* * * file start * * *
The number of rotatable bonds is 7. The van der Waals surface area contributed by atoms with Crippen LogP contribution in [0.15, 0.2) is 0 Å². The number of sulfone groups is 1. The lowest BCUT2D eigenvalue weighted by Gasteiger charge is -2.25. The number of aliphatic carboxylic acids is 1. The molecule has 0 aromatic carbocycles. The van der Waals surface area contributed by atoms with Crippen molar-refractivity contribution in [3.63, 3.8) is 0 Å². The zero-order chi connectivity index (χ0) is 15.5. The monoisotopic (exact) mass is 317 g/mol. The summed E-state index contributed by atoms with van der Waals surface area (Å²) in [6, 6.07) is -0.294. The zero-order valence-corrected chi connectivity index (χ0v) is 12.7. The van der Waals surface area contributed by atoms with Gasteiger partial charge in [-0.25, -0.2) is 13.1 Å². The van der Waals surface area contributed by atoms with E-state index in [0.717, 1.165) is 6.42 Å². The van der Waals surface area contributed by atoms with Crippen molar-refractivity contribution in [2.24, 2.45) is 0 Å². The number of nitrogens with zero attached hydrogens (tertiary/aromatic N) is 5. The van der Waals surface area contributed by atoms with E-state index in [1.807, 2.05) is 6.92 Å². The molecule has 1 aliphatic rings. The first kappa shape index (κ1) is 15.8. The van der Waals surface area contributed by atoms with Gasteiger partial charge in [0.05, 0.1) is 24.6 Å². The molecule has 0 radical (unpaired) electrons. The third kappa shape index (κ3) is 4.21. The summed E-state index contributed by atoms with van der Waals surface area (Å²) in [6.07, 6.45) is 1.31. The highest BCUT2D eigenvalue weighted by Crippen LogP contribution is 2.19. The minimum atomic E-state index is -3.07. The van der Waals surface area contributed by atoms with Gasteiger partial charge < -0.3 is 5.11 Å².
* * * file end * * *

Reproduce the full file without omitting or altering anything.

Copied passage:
The number of rotatable bonds is 7. The van der Waals surface area contributed by atoms with Crippen LogP contribution in [0.15, 0.2) is 0 Å². The number of sulfone groups is 1. The lowest BCUT2D eigenvalue weighted by Gasteiger charge is -2.25. The number of aliphatic carboxylic acids is 1. The molecule has 0 aromatic carbocycles. The van der Waals surface area contributed by atoms with Crippen molar-refractivity contribution in [3.63, 3.8) is 0 Å². The zero-order chi connectivity index (χ0) is 15.5. The monoisotopic (exact) mass is 317 g/mol. The summed E-state index contributed by atoms with van der Waals surface area (Å²) in [6, 6.07) is -0.294. The zero-order valence-corrected chi connectivity index (χ0v) is 12.7. The van der Waals surface area contributed by atoms with Gasteiger partial charge in [-0.25, -0.2) is 13.1 Å². The van der Waals surface area contributed by atoms with E-state index in [0.717, 1.165) is 6.42 Å². The van der Waals surface area contributed by atoms with Crippen molar-refractivity contribution in [2.24, 2.45) is 0 Å². The number of nitrogens with zero attached hydrogens (tertiary/aromatic N) is 5. The van der Waals surface area contributed by atoms with E-state index in [1.807, 2.05) is 6.92 Å². The molecule has 1 aliphatic rings. The first kappa shape index (κ1) is 15.8. The van der Waals surface area contributed by atoms with Gasteiger partial charge in [0.05, 0.1) is 24.6 Å². The molecule has 0 radical (unpaired) electrons. The third kappa shape index (κ3) is 4.21. The summed E-state index contributed by atoms with van der Waals surface area (Å²) in [6.07, 6.45) is 1.31. The highest BCUT2D eigenvalue weighted by Crippen LogP contribution is 2.19. The minimum atomic E-state index is -3.07. The van der Waals surface area contributed by atoms with Gasteiger partial charge < -0.3 is 5.11 Å².